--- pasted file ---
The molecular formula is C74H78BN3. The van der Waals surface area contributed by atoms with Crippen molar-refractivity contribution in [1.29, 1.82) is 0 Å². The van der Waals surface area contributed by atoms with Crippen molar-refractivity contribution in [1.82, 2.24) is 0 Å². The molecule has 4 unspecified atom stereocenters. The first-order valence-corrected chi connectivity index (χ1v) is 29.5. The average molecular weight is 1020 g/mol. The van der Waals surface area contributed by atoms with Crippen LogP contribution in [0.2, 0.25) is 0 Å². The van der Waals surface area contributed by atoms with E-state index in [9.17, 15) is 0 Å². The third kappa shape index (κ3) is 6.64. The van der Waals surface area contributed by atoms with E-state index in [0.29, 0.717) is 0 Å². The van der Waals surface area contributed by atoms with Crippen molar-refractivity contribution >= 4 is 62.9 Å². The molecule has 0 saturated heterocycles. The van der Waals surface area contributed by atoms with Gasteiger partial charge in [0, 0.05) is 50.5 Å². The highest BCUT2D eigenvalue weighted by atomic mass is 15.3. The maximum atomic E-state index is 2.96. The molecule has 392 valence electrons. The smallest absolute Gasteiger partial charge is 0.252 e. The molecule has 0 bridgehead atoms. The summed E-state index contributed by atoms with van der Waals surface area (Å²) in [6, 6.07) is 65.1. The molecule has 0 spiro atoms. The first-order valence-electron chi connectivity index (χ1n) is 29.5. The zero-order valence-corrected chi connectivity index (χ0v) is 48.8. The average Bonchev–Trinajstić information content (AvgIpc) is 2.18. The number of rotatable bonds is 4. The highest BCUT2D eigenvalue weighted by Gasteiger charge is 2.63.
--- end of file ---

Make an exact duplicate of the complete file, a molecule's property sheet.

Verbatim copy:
The molecular formula is C74H78BN3. The van der Waals surface area contributed by atoms with Crippen molar-refractivity contribution in [1.29, 1.82) is 0 Å². The van der Waals surface area contributed by atoms with Crippen molar-refractivity contribution in [1.82, 2.24) is 0 Å². The molecule has 4 unspecified atom stereocenters. The first-order valence-corrected chi connectivity index (χ1v) is 29.5. The average molecular weight is 1020 g/mol. The van der Waals surface area contributed by atoms with Crippen LogP contribution in [0.2, 0.25) is 0 Å². The van der Waals surface area contributed by atoms with E-state index in [9.17, 15) is 0 Å². The third kappa shape index (κ3) is 6.64. The van der Waals surface area contributed by atoms with E-state index in [0.29, 0.717) is 0 Å². The van der Waals surface area contributed by atoms with Crippen molar-refractivity contribution >= 4 is 62.9 Å². The molecule has 0 saturated heterocycles. The van der Waals surface area contributed by atoms with Gasteiger partial charge in [0, 0.05) is 50.5 Å². The highest BCUT2D eigenvalue weighted by atomic mass is 15.3. The maximum atomic E-state index is 2.96. The molecule has 392 valence electrons. The smallest absolute Gasteiger partial charge is 0.252 e. The molecule has 0 bridgehead atoms. The summed E-state index contributed by atoms with van der Waals surface area (Å²) in [6, 6.07) is 65.1. The molecule has 0 spiro atoms. The first-order valence-electron chi connectivity index (χ1n) is 29.5. The zero-order valence-corrected chi connectivity index (χ0v) is 48.8. The average Bonchev–Trinajstić information content (AvgIpc) is 2.18. The number of rotatable bonds is 4. The highest BCUT2D eigenvalue weighted by Gasteiger charge is 2.63.